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# Finding the duplicate number - Leetcode #287 - Python

Greetings fellow devs!

Hope you're doing well despite the whole pandemic situation and are staying healthy.

I wanted to write about this very interesting/difficult solution to a problem that I learned today.

Finding the duplicate number within an array/list.

Before anything, I would encourage you to take a look at the Leetcode problem statement.

And try to solve it. Doesn't matter if you can't do it. This is an extremely strange problem.

The given

• The list of nums contains n+1 integers.
• And each num within nums is of range, 1..n(inclusive).
• There is only one duplicate number in the list.

Different solutions

1. Iterate through the list and sort it, and then find if two adjacent nums are equal and return one of those nums.
2. Store the seen nums in another list, and then return num if the num is already in seen.

Also, follow up note to the problem

• Space complexity should be O(1) - constant space.
• Time complexity should be less than O(n^2).

Whew, okay. On to the solutions that match the follow-up note.

I did see binary search being listed as a solution, probably to reduce time complexity by half(so O(log n)) with constant space complexity. But I was more interested in another solution and that was a bit challenging. Somehow, it took me about a day to understand this.

nums = [2,6,4,1,3,1,5]
Output - 1

The idea is to have two pointers - `slow` and `fast`. These would move through the list by using the current number as the index to the next element to iterate through. And as always, `fast` moves two steps ahead of `slow`. The iterations would create a linked list that contains a cycle due to the duplicate element.

So, this problem is being transformed into the problem of finding a cycle within a linked list.

The new problem statement
Given a linked list, find the entrance node/ element of the cycle.

Why should we find the starting point of the cycle?

Constructing our linked list
We would now find the sequence of numbers by iterating through `nums`(given above) and creating a linked list. The duplicate would have the same value and link back to the original value thus creating the cycle. The explanation of how each next number is identified is mentioned in () next to the number.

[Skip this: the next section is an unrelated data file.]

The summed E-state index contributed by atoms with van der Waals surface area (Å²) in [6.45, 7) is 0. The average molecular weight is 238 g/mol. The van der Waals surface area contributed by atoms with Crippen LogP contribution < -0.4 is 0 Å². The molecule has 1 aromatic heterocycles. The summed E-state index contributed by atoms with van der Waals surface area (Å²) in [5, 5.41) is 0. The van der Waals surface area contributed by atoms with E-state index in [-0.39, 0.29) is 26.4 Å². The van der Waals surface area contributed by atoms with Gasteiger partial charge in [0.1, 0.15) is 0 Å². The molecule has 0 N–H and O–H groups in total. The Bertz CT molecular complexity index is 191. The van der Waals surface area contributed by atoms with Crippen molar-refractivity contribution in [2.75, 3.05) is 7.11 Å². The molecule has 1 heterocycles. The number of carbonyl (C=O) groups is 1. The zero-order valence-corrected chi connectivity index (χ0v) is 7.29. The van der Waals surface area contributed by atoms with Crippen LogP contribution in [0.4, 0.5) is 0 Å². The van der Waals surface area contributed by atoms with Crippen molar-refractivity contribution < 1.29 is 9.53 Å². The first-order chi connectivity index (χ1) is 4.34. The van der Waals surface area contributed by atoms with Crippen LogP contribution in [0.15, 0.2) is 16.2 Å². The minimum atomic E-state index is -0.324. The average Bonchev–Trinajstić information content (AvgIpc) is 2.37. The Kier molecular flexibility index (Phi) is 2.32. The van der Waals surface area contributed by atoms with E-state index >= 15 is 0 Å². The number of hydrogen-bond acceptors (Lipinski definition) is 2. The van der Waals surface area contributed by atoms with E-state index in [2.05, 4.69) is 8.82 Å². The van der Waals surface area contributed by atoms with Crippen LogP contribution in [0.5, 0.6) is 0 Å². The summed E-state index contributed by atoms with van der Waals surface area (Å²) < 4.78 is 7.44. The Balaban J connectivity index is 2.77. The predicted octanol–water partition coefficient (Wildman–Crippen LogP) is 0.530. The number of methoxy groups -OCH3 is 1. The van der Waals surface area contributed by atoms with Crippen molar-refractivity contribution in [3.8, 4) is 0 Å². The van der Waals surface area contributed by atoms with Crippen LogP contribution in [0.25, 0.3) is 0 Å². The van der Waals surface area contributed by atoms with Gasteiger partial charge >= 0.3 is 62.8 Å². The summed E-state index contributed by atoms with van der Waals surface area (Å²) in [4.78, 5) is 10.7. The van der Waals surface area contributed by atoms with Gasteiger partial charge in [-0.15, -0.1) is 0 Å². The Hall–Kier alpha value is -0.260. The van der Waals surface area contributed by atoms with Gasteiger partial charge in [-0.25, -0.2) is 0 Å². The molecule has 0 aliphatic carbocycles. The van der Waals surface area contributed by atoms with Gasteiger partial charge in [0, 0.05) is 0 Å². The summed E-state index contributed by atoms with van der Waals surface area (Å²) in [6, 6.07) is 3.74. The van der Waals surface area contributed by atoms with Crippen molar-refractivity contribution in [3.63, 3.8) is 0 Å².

`[2,6,4,1,3,1,5]`

You start from the first element.

`2 -> 4(nums) -> 3(nums) -> 1(nums) -> 6(nums) -> 5(nums) -> 1(nums) -> 6(nums) -> 5(nums) -> 1(nums) -> ....`

And that sequence just goes on. That's a cycle. When we see that, we would be like, damn, now where does that cycle start!?

Okay, fine, let's first construct a visual aid of a linked list from this.

Thanks to Leetcode, we have it here. Now for the approach

The duplicate element is the entrance of a cycle present within the list of numbers. Wait, whaaaat?

Two steps

1. `Find if there's a loop` - while iterating through the list, if at some point, both the `slow` and `fast` pointers are pointing to the same node, then yes, a loop is present. Since `fast` is moving two nodes ahead, `fast` and `slow` would point to the same node only if there is a loop.

2. `Find the starting node of the cycle.`

How do we do this?
Also, since we found an node where both `fast` and `slow` point to, couldn't we just return that?

Well, no.

Why?
The intersection node is not necessarily the duplicate element/node as this intersection node is a node in the cycle where the `fast` caught up with the `slow` or where the `fast` and `slow` pointers randomly met - this just proves that there's a cycle in the linked list.

To get the exact duplicate element, we need to see where this loop/cycle originated.

To find this origin, we need to push the `slow` pointer to the start of the list and move both `fast` and `slow` pointers at the same rate, one at a time, and when they now meet at the same node, that is the start of the cycle/loop.

Some math-ish stuff
Assuming `D = the number of steps/distance from the start of the linked list to the start of the cycle` and `K = the number of steps/distance from the start of the cycle to the intersection point` we determined in Step 1. Since `slow` moves to the start(0), its position after `D` steps is `D`. The `fast` pointer continues from the intersection point, so its position after `D` steps would be, nC(some number of cycles) - K, which is equal to D => `nC - K = D.`

Now, we got that cleared away, time to finally code this up!

``````class Solution:
def findDuplicate(self, nums: List[int]) -> int:
slow = nums
fast = nums
while True:
slow = nums[slow]
fast = nums[nums[fast]]
if slow == fast:
break
slow = nums
while slow != fast:
slow = nums[slow]
fast = nums[fast]
return fast
``````

Resources to go through if you're stuck during the struggle of understanding this solution

1. Gaurav Sen's awesome video on finding the start of the cycle in the linked list. Watch this at least twice and you'll understand.
2. Floyd's cycle detection algorithm on Wikipedia.
3. This really cool solution.
4. Nick White's video to understand that even cool YouTubers struggle with this problem.
5. Also, it's very important to understand the difference between finding whether a cycle/loop exists in the linked list and finding where the entry/starting node of the cycle is.
6. Also, this StackOverflow answer is the source of a lot of answers to the questions during the learning process.
7. Of course, look at the Leetcode solution explanation.

Thank you so much for reading. This solution to the problem was a tough one to understand, soo, if you are stuck in the learning process (I was too!), do let me know, maybe I can help.

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